“In these times, we are thrilled to be getting $50 million,” said Joanna Grist, director of the Washington Wildlife and Recreation Coalition. “It’s great for outdoor recreation. Most of all, we hope that the Senate will follow the House’s lead in respecting the time-tested ranking process that has worked for WWRP.”
Rather than “cherry pick” projects, the program, created by former Washington Govs. Dan Evans and Mike Lowry, uses independent experts to rank projects for funding in each budget cycle, Grist said.
Variety of funding sources
Pat Lee, lands manager with Clark County Environmental Services, says the county uses money from a variety of sources to acquire property, including its own Conservation Futures levy, which provides $2.4 million annually in local matching dollars. The Land and Water Conservation Fund contributed $400,000 toward the county’s purchase of streamside and mature forest habitat at the confluence of Salmon Creek and Morgan Creek.
But Lee sees non-county revenue sources for land acquisition declining. The county’s share of money from the state Salmon Recovery Board dropped from $3.5 million to $2.5 million last year. Funding from the Washington Wildlife and Recreation Program is iffy. And now the federal funds are at risk, as well.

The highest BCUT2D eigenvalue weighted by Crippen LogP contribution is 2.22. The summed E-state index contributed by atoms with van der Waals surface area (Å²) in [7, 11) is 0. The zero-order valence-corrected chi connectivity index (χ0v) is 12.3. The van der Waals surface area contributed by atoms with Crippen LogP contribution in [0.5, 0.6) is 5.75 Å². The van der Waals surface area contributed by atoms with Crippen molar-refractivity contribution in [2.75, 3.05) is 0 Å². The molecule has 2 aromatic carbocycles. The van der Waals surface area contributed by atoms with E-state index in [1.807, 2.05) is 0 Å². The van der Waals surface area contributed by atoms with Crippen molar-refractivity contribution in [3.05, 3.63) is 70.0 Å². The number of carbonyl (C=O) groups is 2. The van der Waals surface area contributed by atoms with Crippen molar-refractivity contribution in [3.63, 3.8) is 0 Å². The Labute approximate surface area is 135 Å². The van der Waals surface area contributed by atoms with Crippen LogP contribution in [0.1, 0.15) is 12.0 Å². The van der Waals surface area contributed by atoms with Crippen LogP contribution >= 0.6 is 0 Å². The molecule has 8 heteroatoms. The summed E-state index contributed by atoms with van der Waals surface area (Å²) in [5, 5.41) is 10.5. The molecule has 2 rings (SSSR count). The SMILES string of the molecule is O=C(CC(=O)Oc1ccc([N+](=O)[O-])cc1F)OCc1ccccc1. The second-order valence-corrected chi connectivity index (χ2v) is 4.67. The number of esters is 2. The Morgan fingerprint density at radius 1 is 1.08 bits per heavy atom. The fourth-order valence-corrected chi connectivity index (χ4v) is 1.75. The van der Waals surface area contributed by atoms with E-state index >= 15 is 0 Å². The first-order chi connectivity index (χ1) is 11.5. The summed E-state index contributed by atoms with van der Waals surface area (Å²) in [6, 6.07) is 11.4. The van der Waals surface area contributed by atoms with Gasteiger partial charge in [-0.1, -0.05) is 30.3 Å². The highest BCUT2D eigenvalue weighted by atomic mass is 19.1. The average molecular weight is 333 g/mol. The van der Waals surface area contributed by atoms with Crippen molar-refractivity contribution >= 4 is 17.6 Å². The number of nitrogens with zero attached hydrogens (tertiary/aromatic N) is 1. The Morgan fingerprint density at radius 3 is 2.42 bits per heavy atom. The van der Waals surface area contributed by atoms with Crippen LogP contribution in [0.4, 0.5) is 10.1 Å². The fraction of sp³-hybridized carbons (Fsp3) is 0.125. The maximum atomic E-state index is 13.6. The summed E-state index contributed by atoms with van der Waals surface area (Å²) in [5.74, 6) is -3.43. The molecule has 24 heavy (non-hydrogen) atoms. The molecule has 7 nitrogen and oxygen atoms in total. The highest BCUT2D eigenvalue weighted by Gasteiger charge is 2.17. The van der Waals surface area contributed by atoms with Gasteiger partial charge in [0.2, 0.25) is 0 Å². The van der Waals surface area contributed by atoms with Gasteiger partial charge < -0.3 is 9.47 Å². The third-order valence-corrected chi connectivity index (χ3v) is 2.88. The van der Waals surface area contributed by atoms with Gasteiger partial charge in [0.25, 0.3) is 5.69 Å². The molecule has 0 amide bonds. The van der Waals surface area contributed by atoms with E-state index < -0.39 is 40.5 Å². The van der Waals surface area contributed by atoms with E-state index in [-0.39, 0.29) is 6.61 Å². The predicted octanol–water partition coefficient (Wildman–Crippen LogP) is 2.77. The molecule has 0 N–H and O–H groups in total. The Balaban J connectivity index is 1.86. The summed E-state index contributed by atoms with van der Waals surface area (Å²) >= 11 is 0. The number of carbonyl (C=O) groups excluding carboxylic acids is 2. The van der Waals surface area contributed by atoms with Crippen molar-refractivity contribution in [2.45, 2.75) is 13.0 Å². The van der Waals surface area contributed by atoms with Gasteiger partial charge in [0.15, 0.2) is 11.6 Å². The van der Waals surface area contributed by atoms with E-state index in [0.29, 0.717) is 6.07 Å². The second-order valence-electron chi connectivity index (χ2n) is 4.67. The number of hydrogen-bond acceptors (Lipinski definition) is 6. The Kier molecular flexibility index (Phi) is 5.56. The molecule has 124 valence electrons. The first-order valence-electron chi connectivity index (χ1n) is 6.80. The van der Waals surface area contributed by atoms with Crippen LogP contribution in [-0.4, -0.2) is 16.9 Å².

“The funding climate overall is not going in a positive trend,” Lee said.
The nonprofit Vancouver-based Columbia Land Trust works with private landowners and is not eligible to apply for grants from the Land and Water Conservation Fund. Yet the fund has been key to realizing the trust’s mission of acquiring conservation easements to protect fish and wildlife habitat throughout Southwest Washington, said director Glenn Lamb.
A good example, Lamb said, is the partnership that is working to help the city of Camas assemble land for a system of waterfront parks, including the city park at Fallen Leaf Lake.
“Ten years ago, the Columbia Land Trust acquired a grant to purchase the hillside” above the lake, he said. “We are still holding it, with the understanding that we would transfer it to Camas.”
The 43-acre site, which includes a large tract of old-growth forest, is on the west side of the lake.
In February, the Camas City Council authorized Mayor Paul Dennis to sign a purchase and sale agreement to buy an adjacent 55-acre parcel surrounding the lake for $2.05 million from Georgia-Pacific, owner of the Camas paper mill. Nearly all the money will come from federal, state and county grants.
“These resources have been helpful to Camas in executing the vision,” said Camas City Manager Lloyd Halverson.
The Land and Water Conservation Fund has been key in enabling local governments to buy property from individual landowners as well, Lamb added.
“There are many landowners in Clark County who have approached us who would like to see their land in conservation but can’t make an outright gift of their land.”